Comparison of the spur, the cavity below the spur and hammer – the CZ P-07 on the left and the Duty on the right (Jiří Sedlačík)
By David Pazdera
The research and development program of the Česká zbrojovka Uherský Brod (CZ) company has added several alternate handguns to the classic CZ 75 series since the mid 1990’s. But none of them was launched into production. That situation changed after the arrival of a substantially simplified Omega trigger mechanism.
The breakthrough in Omega’s fate came in the winter of 2006, not long after the appointment of the new general manager of CZ, Ing. Lubomír Kovařík, whose priorities focused on the earliest possible addition of a technologically more efficient and a “tender” SA/DA pistol (Tender means offering to larger bids and contracts). The Omega mechanism offers such potential. The development process was given a go and CZ’s designer Ing. Ivan Filko poignantly summarised the efforts as follows:
“We wrapped the trigger mechanism with a pistol.”
That was the birth of the CZ 75 P-07 Duty model. However, the only immediate thing this polymer compact has in common with the initial Seventy-Fives is the operating principle of the trigger mechanism, the inner slide guide and the disassembly procedure. The rest of the design is based on what can be called the contemporary standard for service pistols. The frame of the Duty is made of Zytel polymer, free of fibreglass (used by CZ since the time of the CZ 100 striker pistol), fitted with a standardised mounting rail with three traverse notches, a large trigger guard for reliable shooting with gloves and a funnel-shaped magazine grip entry.
The initial version of the Duty had the walls of the polymer frame with slight bulges at the front of the insert. It had no impact on the operation and safety but it looked awful, and the knurled surfaces on the sides of the frame above the trigger fortunately provided a stylish camouflage. This feature was proven very useful in practice – not only for reliable “resting” of the index finger of the shooting hand off the trigger but also for reinforcing the grasp of the gun when held by both hands, when this knurled spot serves as a rest for the thumb of the other hand. That is why this feature has been preserved on the modernised CZ P-07 and its larger sister – the CZ P-09.
The polymer frame of the Duty houses two inserts manufactured by the MIM method. The top parts of these inserts are provided with notches to ensure the inner guidance of the slide. The rear insert is a container that carries the firing mechanism and its rear surface is provided with cogs to cover the back of the slide, the front insert is a container that serves for the fitting of the trigger and the slide catch axis runs through it, serving also as a connecting pin between the frame and slide assembly with the main and return springs. That is made of flat wire and it is fit freely onto a long plastic guide.
The Duty bets its success on the current and most common Browning system with an open quadrant comprising two hooks, locked by the square-shaped rear side of the barrel to fit the properly sized ejection port. The Duty further joined the systems locked in
The Duty has been fitted with ambidextrous plastic controls and de-cocking levers. The hammer is provided with a classic round knurled thumb rest with a large relief hole.
Characteristic features of the CZ 75 P-07 Duty model include the slide with the large grooves below the rear sight and the markedly bevelled sides of the rear part to simplify drawing and re-holstering.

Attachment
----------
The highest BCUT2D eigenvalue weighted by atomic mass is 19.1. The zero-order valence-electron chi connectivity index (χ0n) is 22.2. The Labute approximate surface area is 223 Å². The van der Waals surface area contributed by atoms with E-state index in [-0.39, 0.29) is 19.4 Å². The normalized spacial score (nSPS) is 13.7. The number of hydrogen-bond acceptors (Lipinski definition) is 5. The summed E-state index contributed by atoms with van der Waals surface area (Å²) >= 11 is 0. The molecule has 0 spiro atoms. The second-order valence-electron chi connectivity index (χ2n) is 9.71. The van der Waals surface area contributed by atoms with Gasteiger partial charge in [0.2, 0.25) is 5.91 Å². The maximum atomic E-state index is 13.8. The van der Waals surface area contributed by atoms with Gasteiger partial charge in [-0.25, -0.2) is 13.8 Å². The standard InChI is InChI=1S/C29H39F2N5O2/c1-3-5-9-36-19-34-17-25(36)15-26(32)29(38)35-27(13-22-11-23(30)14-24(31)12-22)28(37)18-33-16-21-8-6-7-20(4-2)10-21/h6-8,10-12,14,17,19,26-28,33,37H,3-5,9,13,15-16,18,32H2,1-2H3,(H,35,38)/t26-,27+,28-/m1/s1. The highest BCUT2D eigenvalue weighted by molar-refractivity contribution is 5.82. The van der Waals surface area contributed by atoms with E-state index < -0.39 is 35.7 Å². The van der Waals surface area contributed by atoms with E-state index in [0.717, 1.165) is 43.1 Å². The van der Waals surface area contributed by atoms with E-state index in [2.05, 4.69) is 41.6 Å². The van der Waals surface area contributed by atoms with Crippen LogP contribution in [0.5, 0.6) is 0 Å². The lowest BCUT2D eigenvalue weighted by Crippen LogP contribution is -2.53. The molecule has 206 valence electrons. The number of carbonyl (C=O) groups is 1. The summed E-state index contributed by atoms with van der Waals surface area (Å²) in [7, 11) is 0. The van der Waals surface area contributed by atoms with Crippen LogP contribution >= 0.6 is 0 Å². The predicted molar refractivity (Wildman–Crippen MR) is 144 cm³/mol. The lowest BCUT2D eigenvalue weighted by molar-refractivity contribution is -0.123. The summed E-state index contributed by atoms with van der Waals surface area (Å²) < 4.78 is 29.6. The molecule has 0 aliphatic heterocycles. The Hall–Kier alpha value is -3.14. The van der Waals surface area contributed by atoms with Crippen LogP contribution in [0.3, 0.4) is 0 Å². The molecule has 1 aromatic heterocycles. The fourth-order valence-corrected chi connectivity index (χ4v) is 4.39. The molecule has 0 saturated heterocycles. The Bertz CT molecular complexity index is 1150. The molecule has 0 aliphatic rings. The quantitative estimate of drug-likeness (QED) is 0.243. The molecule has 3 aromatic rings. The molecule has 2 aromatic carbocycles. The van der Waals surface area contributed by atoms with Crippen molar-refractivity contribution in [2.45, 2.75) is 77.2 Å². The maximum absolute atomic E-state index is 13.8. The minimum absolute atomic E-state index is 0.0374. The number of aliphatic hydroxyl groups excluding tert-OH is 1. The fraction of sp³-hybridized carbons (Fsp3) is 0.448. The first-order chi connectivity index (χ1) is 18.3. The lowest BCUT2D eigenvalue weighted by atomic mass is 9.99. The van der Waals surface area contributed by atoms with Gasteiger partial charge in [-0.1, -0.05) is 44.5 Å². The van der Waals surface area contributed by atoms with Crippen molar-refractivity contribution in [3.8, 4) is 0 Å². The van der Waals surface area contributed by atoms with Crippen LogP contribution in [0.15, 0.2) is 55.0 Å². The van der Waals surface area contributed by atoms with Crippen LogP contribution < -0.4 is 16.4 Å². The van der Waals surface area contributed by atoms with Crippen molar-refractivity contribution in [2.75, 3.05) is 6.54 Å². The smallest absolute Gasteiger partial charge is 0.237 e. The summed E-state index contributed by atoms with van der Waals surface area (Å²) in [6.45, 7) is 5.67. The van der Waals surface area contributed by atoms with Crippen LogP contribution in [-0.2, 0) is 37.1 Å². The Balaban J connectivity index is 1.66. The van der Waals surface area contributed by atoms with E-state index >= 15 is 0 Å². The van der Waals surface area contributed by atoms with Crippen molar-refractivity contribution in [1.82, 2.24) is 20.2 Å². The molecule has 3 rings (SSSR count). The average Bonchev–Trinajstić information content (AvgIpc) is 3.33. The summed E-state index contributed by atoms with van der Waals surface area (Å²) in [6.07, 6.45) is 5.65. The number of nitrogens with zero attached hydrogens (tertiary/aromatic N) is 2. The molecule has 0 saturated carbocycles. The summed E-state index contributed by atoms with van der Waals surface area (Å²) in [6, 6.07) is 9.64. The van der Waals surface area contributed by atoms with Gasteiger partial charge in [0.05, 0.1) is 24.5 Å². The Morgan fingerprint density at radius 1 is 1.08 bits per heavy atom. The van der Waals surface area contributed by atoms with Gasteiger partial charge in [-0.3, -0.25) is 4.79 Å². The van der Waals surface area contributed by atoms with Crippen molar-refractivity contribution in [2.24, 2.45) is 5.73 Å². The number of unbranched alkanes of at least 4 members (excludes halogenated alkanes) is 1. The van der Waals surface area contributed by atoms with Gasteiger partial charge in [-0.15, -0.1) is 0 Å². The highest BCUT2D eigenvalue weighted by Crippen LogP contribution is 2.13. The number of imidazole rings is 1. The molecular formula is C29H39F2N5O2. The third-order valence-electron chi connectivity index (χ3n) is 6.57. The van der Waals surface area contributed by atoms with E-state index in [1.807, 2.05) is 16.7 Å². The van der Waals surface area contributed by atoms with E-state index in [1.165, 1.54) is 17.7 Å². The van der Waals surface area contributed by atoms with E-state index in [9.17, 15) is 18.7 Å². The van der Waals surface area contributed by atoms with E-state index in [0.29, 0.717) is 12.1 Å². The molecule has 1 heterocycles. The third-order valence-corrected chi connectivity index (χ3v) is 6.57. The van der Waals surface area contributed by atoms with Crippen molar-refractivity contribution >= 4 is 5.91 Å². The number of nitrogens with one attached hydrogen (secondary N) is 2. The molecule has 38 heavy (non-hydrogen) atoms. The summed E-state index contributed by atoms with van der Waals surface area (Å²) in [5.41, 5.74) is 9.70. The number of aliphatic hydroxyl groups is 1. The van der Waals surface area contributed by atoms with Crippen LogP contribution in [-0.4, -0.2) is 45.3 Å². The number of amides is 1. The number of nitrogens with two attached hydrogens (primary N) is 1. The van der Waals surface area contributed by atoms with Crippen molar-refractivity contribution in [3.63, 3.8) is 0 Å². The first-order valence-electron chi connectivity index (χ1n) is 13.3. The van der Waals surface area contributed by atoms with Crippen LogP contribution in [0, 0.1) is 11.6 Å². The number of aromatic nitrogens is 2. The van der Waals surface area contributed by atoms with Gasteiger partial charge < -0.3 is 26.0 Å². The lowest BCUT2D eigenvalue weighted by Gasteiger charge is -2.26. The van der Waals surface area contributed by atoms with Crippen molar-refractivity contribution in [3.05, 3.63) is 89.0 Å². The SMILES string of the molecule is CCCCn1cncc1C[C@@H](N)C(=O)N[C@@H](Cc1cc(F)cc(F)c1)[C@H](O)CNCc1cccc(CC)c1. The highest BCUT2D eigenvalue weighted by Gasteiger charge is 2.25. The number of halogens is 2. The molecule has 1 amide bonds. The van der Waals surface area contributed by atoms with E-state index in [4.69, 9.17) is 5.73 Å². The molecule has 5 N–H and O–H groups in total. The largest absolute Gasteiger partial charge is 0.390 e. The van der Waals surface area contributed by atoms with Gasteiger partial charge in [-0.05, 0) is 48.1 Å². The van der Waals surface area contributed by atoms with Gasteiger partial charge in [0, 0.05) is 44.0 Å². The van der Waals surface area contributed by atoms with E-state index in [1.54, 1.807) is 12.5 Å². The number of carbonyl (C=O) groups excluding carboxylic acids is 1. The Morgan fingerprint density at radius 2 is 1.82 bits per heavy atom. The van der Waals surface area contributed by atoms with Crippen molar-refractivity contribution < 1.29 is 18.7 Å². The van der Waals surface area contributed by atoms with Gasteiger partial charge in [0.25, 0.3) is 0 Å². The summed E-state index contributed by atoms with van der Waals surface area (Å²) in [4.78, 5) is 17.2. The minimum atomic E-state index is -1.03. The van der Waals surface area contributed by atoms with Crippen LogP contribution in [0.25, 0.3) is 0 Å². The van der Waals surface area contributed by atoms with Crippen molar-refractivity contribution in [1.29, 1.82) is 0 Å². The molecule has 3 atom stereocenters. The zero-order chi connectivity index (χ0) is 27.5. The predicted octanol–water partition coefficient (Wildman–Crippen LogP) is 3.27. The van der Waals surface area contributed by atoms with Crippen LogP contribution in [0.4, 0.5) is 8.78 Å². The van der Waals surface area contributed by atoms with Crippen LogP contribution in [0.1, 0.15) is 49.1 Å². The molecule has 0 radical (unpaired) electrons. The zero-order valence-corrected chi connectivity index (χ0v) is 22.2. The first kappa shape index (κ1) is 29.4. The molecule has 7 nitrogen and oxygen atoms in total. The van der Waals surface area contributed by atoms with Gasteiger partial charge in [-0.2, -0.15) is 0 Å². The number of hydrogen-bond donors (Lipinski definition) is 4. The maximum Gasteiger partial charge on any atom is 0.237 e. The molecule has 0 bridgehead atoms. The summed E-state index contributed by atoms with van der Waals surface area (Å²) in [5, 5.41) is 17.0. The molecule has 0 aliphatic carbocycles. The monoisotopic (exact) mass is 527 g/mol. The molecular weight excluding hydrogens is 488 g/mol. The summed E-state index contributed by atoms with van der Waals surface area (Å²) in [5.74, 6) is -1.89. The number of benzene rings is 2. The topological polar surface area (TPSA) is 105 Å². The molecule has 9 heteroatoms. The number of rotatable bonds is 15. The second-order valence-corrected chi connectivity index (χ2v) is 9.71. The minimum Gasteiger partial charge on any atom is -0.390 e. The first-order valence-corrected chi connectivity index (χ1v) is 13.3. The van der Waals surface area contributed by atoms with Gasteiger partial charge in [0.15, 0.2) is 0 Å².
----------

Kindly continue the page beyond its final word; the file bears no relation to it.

But one can never satisfy all demands of every user. Many shooters like to charge their pistols by grasping the front part of slide, which is quite problematic due to the bevelled section of the Duty. Testing under various conditions further revealed that the sheer lines of the slide and receiver are fairly sharp and may catch on clothes in case of swift drawing. Customers were also quite sceptical about the economical polymer sight. On the other hand, the new magazine was praised by everyone. It was developed by adaptation of the magazine from the CZ 75 Tactical TS and the manufacturer managed to achieve the same capacity as in the standard CZ 75, with a lower height.
The CZ 75 P-07 Duty model specification was initially for nitriding of the barrel and slide. However, this subcontracted surface treatment did not fully meet the expectations; the nitriding surface treatment turned out to be prone to scratching. The CZ finally opted for the surface protection of the barrel and slide on the Duty model with manganese phosphate coating, which improves the anti-corrosion and friction characteristics. The company processes this surface treatment on its own, using the automatic processing line purchased several years ago.
Reason for Modernisation
The development of the CZ 75 P-07 Duty was finished during 2007 and launched to retail shops in the spring of 2009. Nowadays, CZ admits that it needlessly hurried. Even though the pistol passed all the demanding tests performed in accordance with service standards, the launch of production and its practical use have demonstrated the need for fine tuning of certain details. But the initial stage of problems did not last very long and the new CZ “plastic” gun promptly began to make its way to both the service and civilian markets.
The launching of the Duty on the market was obviously associated with concerns about the material of pistol frame. Some customers perceived Zytel without fibreglass as being too soft and sensitive to temperature changes. The reality is that the fine tuning of the design has eradicated all operation problems and even proved the pistol as a potential rival to products of truly prestigious brands – the information available from the tender in Egypt show this pistol won the final stage, out-performing pistols from Glock and Beretta. Nevertheless, CZ resorted to substantial re-consideration of the polymer to be used for further expansions of its portfolio.